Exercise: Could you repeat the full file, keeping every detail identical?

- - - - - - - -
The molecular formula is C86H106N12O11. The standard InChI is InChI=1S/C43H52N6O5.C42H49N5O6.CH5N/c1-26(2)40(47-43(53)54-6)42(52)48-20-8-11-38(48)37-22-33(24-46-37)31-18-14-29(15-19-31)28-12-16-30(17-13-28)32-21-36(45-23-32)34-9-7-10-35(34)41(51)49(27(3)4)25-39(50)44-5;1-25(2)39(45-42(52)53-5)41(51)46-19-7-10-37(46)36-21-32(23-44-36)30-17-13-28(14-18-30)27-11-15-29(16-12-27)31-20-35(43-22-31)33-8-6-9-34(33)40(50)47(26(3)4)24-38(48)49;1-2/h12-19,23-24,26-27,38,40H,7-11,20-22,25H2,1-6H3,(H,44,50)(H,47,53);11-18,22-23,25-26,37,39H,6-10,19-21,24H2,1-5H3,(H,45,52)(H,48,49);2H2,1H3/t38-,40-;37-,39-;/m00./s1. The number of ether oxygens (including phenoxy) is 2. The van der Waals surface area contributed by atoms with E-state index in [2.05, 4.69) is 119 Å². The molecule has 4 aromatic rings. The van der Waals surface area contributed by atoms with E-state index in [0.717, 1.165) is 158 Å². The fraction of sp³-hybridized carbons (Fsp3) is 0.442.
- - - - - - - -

The molecular formula is C86H106N12O11. The standard InChI is InChI=1S/C43H52N6O5.C42H49N5O6.CH5N/c1-26(2)40(47-43(53)54-6)42(52)48-20-8-11-38(48)37-22-33(24-46-37)31-18-14-29(15-19-31)28-12-16-30(17-13-28)32-21-36(45-23-32)34-9-7-10-35(34)41(51)49(27(3)4)25-39(50)44-5;1-25(2)39(45-42(52)53-5)41(51)46-19-7-10-37(46)36-21-32(23-44-36)30-17-13-28(14-18-30)27-11-15-29(16-12-27)31-20-35(43-22-31)33-8-6-9-34(33)40(50)47(26(3)4)24-38(48)49;1-2/h12-19,23-24,26-27,38,40H,7-11,20-22,25H2,1-6H3,(H,44,50)(H,47,53);11-18,22-23,25-26,37,39H,6-10,19-21,24H2,1-5H3,(H,45,52)(H,48,49);2H2,1H3/t38-,40-;37-,39-;/m00./s1. The number of ether oxygens (including phenoxy) is 2. The van der Waals surface area contributed by atoms with E-state index in [2.05, 4.69) is 119 Å². The molecule has 4 aromatic rings. The van der Waals surface area contributed by atoms with E-state index in [0.717, 1.165) is 158 Å². The fraction of sp³-hybridized carbons (Fsp3) is 0.442.